Veronica Belmont: The thing was, Jordon’s mom didn’t know much about the donor.

Jordon: She had these notes that said, “Welsh, English, PhD.” She had his age and there was a donor number and that’s all she had.

Veronica Belmont: But Jordon was determined to make that connection.

Jordon: I called the clinic. They immediately were just … They laughed at me actually. They just said yeah there’s no way you are going to get this information it’s totally anonymous and we’re not going to break that and there’s nothing you can do about it, basically.

Veronica Belmont: Which was true, until very recently.

Jordon: There’s a website called the Donor Sibling Registry and I put his donor number in that registry to see if anyone else had a match to him.

Veronica Belmont: It didn’t work.

Jordon: Then tried a 23andMe test.

Veronica Belmont: That one didn’t work either.

Jordon: And the Family Tree DNA test.

Veronica Belmont: And neither did that one.

Jordon: So Ancestry was the last one and I wasn’t really expecting anything. It took about six weeks from the time I gave my DNA to the time that I got the email. I was at work, it was a really busy day at work. And in the middle of the day got an email that said, “Your Ancestry DNA results are in.” So I click on it and opened it up. Literally the first thing that came up it said his name, and it said, “This is your father.” And that was a crazy moment to me. I just flipped my chair around and looked at my coworker and she knew what I was doing and I was just like, “I think I just found him.”

Veronica Belmont: What’s amazing is just how new this kind of discovery is. How unprecedented Jordon’s journey is.

Jordon: When I was conceived in the late ‘80s. There was no internet there was no inclination that an anonymous sperm donor would be able to be Googled and found on the internet.

Veronica Belmont: But Jordon wasn’t in the ‘80s anymore. So, she Googled.

Jordon: And automatically there was a face that popped up that went with the name that I was searching for. And it seemed so in alignment with what I was looking for. One of his daughters lives in Portland where I live. She actually was working right around the corner from my office and I had seen her before. So there was a ton of information about them on the internet. Which was overwhelming and I just kept watching videos and looking at social media posts and just overwhelmed with all of it.

Veronica Belmont: At last, Jordon decided to act. She reached out through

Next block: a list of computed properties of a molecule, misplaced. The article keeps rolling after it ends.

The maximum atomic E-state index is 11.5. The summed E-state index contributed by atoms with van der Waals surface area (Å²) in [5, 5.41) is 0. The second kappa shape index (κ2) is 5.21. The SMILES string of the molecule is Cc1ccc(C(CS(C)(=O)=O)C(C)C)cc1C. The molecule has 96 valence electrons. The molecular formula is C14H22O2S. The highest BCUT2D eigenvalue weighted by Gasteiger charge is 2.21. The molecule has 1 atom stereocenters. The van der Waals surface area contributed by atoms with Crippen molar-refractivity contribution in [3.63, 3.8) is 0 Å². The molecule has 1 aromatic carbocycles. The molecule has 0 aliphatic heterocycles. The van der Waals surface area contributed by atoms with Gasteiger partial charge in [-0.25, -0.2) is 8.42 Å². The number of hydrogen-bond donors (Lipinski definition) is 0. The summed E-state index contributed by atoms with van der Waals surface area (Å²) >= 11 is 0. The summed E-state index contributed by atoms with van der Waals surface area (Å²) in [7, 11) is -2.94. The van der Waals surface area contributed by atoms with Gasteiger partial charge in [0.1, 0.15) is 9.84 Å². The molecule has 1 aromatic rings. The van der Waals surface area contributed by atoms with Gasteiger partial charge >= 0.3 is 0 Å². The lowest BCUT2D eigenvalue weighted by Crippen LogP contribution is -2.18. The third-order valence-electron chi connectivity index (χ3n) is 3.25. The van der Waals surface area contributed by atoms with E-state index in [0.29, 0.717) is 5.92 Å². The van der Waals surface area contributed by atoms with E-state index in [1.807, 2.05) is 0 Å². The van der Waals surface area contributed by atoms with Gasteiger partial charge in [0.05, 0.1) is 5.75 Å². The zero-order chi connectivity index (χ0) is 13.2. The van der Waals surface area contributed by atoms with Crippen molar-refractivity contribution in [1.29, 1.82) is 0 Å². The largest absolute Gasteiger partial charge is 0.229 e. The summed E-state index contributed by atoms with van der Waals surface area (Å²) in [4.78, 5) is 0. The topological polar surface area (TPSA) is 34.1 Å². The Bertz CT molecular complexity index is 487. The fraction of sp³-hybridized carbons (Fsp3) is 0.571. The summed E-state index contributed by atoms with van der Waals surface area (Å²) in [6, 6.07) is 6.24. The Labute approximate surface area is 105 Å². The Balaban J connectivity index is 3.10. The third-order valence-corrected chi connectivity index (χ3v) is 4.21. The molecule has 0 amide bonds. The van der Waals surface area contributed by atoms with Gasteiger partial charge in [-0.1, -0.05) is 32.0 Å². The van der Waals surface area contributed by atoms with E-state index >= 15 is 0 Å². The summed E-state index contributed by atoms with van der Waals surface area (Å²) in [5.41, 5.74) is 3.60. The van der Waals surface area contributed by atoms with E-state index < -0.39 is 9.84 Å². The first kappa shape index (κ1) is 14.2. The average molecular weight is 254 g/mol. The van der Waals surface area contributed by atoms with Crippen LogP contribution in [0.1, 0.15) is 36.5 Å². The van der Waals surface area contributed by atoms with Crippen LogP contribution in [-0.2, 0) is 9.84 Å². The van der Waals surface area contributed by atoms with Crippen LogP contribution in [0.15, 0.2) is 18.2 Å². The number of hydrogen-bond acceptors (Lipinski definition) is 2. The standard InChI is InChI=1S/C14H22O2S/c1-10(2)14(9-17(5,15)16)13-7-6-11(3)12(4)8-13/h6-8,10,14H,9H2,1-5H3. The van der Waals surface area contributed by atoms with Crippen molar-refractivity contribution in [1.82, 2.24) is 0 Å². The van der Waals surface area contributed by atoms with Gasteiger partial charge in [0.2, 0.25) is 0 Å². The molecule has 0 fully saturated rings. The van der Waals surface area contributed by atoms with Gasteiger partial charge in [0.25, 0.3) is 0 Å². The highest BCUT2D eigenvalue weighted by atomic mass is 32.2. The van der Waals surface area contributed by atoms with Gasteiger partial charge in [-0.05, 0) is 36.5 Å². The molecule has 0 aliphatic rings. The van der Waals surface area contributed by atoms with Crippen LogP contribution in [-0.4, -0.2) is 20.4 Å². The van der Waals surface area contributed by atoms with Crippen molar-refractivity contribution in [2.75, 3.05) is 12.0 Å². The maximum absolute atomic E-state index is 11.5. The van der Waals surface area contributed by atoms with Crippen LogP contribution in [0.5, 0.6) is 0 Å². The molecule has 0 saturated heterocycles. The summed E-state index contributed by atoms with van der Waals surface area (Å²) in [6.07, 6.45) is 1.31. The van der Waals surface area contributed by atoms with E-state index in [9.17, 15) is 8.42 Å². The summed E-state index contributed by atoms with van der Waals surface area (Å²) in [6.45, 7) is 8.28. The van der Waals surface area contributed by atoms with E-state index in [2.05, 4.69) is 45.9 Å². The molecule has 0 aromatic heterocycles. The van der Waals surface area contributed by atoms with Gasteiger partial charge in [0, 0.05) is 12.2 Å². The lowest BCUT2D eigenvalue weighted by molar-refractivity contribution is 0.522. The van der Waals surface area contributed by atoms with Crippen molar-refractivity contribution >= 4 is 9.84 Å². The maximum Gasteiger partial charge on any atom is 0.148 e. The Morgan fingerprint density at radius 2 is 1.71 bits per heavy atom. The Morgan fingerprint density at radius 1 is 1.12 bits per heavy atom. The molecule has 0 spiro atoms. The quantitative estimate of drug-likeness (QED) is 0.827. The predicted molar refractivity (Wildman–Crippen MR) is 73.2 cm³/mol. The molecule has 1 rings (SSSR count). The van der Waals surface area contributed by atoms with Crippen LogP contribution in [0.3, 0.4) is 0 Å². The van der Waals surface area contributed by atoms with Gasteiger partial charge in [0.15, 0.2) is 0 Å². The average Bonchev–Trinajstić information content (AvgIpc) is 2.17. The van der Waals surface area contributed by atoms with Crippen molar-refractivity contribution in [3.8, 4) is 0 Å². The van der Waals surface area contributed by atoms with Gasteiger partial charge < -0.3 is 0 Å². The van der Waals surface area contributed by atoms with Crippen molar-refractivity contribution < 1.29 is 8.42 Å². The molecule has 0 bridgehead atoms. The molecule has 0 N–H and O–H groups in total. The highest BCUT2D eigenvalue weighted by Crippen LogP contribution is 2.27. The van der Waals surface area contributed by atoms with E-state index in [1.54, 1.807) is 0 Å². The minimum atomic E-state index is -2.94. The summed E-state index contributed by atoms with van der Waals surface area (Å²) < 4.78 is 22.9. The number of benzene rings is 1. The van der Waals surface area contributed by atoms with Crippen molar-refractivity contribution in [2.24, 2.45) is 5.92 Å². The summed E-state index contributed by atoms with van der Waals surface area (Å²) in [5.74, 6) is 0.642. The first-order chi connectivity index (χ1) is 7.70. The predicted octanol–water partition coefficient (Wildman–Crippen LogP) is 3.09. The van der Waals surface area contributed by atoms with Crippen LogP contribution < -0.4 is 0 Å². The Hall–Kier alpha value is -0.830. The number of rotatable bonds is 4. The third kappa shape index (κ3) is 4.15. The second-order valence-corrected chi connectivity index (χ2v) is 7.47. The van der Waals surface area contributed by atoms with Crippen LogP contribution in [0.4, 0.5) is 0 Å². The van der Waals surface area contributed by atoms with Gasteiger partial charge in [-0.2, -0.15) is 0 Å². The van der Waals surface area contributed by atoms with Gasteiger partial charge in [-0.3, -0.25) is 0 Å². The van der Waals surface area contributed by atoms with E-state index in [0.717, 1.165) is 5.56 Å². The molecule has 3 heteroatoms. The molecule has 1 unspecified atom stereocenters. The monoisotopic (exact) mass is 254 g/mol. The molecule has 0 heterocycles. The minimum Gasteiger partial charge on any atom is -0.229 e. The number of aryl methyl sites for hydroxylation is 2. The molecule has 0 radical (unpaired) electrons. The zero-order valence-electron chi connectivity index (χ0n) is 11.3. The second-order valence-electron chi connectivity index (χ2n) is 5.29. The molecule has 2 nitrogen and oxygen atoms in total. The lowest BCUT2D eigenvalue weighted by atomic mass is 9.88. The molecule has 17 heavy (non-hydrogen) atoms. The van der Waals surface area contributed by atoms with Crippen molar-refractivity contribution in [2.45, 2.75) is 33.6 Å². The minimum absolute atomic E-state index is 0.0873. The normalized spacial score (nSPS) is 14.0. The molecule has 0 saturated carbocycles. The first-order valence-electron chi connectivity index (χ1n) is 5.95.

Jordon: He had not logged in for several months to Ancestry. And so that message went unread for a while so then I tried email. The emails weren’t responded to and then the Facebook message was not seen. And this is over probably a three month period of just trying and not hearing anything back.

Veronica Belmont: Until at last.

Jordon: He finally responded. And he said, “Sorry, there is someone else in Seattle with the same name, with the same age. We’ve actually been mixed up before. And I’m not the person you’re looking for.

It was confusing because I was so convinced that he was the guy. He looked like me, his daughters look like me.

Veronica Belmont: But at least Jordon now had another lead.

Jordon: The day that I found out that he wasn’t the right person I emailed the same exact email to the right person and he got back to me within 24 hours. His response was really kind and welcoming and he was definitely overwhelmed. He already has five kids of his own and you know I think similar to me I wasn’t in a situation where I needed more family. He definitely was warm and welcoming and kind and willing to give me any information and questions answered. I could tell from his response that he was surprised.

Veronica Belmont: Connecting with a long lost family didn’t go the way she’d planned. But Jordon did get closure in her own way.

Jordon: I mean, one thing that I was kind of hung up on once I found out about the donor was my eyebrows because my mom’s side of the family there aren’t, like the family doesn’t have eyebrows like I do and so I was always just wondering who is the person that I got my eyebrows from. I actually found out that he’s a high school teacher, and his students created a Facebook about his eyebrows, which was hilarious. And then when I met my half-sister she had the same eyebrows, and we had a lot in common. It was just it’s kind of like staring at who you are through someone else.

Veronica Belmont: Jordon Rahmil stays in touch with her new siblings through social media where they can mediate the amount of connection or distance they need.

Jordon: We’re always kind of connected which is obviously the nature of the world right now.